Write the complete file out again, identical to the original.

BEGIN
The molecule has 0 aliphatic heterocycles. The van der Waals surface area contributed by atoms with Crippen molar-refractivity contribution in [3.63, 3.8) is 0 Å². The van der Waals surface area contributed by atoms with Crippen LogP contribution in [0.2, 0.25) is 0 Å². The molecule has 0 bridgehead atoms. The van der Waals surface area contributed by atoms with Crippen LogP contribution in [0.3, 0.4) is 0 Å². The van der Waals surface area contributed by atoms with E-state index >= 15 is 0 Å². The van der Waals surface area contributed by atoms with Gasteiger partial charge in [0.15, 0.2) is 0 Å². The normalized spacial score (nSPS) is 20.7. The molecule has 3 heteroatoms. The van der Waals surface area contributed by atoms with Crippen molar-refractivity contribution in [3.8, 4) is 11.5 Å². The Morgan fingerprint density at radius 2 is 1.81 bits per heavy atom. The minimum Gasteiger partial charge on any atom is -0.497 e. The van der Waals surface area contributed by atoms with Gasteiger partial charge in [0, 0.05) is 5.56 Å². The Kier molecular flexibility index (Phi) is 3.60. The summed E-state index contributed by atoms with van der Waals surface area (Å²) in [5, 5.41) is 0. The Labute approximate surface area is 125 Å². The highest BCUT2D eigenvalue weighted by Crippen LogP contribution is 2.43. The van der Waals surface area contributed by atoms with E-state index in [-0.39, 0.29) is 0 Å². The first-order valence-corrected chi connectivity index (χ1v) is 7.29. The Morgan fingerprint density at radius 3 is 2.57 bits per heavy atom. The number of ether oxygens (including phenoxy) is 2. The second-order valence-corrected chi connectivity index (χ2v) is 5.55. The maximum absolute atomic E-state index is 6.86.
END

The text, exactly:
The molecule has 0 aliphatic heterocycles. The van der Waals surface area contributed by atoms with Crippen molar-refractivity contribution in [3.63, 3.8) is 0 Å². The van der Waals surface area contributed by atoms with Crippen LogP contribution in [0.2, 0.25) is 0 Å². The molecule has 0 bridgehead atoms. The van der Waals surface area contributed by atoms with Crippen LogP contribution in [0.3, 0.4) is 0 Å². The van der Waals surface area contributed by atoms with E-state index >= 15 is 0 Å². The van der Waals surface area contributed by atoms with Gasteiger partial charge in [0.15, 0.2) is 0 Å². The normalized spacial score (nSPS) is 20.7. The molecule has 3 heteroatoms. The van der Waals surface area contributed by atoms with Crippen molar-refractivity contribution in [3.8, 4) is 11.5 Å². The Morgan fingerprint density at radius 2 is 1.81 bits per heavy atom. The minimum Gasteiger partial charge on any atom is -0.497 e. The van der Waals surface area contributed by atoms with Gasteiger partial charge in [0, 0.05) is 5.56 Å². The Kier molecular flexibility index (Phi) is 3.60. The summed E-state index contributed by atoms with van der Waals surface area (Å²) in [5, 5.41) is 0. The Labute approximate surface area is 125 Å². The highest BCUT2D eigenvalue weighted by Crippen LogP contribution is 2.43. The van der Waals surface area contributed by atoms with E-state index in [-0.39, 0.29) is 0 Å². The first-order valence-corrected chi connectivity index (χ1v) is 7.29. The Morgan fingerprint density at radius 3 is 2.57 bits per heavy atom. The number of ether oxygens (including phenoxy) is 2. The second-order valence-corrected chi connectivity index (χ2v) is 5.55. The maximum absolute atomic E-state index is 6.86.